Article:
Easy enough to begin—

Once and not now I
parachuted from a daring little plane.

As if shipwreck survivor I crawled onto shore.
Rain clouds above though it wouldn’t rain for days.

Something told me so.
Anemones flirted on the hills.

But plot is greedy, ever urging on
desire. And—however improbable—

it’s true: as if ransomed
you stepped through a gate.

Invited me in.
I never slept.

I lingered among orange trees and lady’s-tresses.
I donned a blue dress.

You didn’t touch. Neither
did you close your eyes.

Almond tree struck blushing, figs rotting wild across stones.
This embarrassing oleander, it petaled my hair.

Where is this? And which of us lives here?
From time to time.

I don’t understand the contrivance of ends: my forever

But stay here, sit beside me,
let’s talk till the rain comes.

Change—it is the world’s strangest

So we may abandon
garden for house, and fall asleep.

So we may wake, we may
say, Yes, I see you.

Yes, I think I know
what it is to satisfy a dream.



It saddled
and rode me all my young life,

bought a bigger saddle
for my older.

Harried are the poor
from birth, and by what hand,

one might ask. One might ask,
And what of the kingdom of heaven?

Forget the one
we bend on earth.

From the kitchen window
Mama and I assess the yard

this morning muddied
by silver rains of spring.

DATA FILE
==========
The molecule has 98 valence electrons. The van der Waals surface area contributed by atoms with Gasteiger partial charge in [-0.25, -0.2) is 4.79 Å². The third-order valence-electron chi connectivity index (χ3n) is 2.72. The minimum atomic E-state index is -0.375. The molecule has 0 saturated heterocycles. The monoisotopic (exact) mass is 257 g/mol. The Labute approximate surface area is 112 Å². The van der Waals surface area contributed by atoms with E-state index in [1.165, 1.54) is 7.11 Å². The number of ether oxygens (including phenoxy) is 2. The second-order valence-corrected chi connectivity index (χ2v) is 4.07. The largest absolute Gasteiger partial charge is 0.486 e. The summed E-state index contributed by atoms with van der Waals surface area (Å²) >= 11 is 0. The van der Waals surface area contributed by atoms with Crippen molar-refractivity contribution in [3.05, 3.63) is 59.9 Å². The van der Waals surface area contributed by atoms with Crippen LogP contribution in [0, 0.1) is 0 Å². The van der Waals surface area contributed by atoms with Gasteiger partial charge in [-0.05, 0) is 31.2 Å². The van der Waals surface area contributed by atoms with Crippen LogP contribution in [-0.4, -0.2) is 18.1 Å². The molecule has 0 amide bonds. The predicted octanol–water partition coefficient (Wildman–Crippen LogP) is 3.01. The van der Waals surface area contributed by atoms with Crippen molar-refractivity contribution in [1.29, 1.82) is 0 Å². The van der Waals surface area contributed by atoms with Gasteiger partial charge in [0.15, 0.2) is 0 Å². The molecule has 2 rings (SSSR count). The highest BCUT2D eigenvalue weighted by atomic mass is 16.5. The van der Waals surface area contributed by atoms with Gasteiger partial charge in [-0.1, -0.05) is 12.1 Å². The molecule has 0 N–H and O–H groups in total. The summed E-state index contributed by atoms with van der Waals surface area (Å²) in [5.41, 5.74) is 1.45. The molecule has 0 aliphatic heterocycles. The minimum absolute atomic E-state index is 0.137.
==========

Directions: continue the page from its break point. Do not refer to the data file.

When she asks if I need money
I say, I have assets.

Piebald sundress, running
water, dictionary.

Muddy dog digs in the mud a hole
Mama leaves unfilled.

To be precise, unfilled
except by silver rains

to empty again.

All dictionaried-up
I’m set to unearth beginnings:

In the Rolls of Parliament A.D. 1325,
She is broght in so grete povertee that she has noo gode whereof.

Whereof I can make gode meaning,
meaning god meaning goad (a spiked stick)

landing hot on the neck of the mare
who splashes through mud, who whinnies, who canters on—

ELISA GONZALEZ is a writer of poetry and prose who lives in Cyprus. Her work appears in Hyperallergic, Lambda Literary Poetry Spotlight, The New Yorker online, and elsewhere. A graduate of Yale University and the New York University creative writing program, she has received support from the Norman Mailer Foundation, Bread Loaf Writers’ Conference and the U.S. Fulbright Program.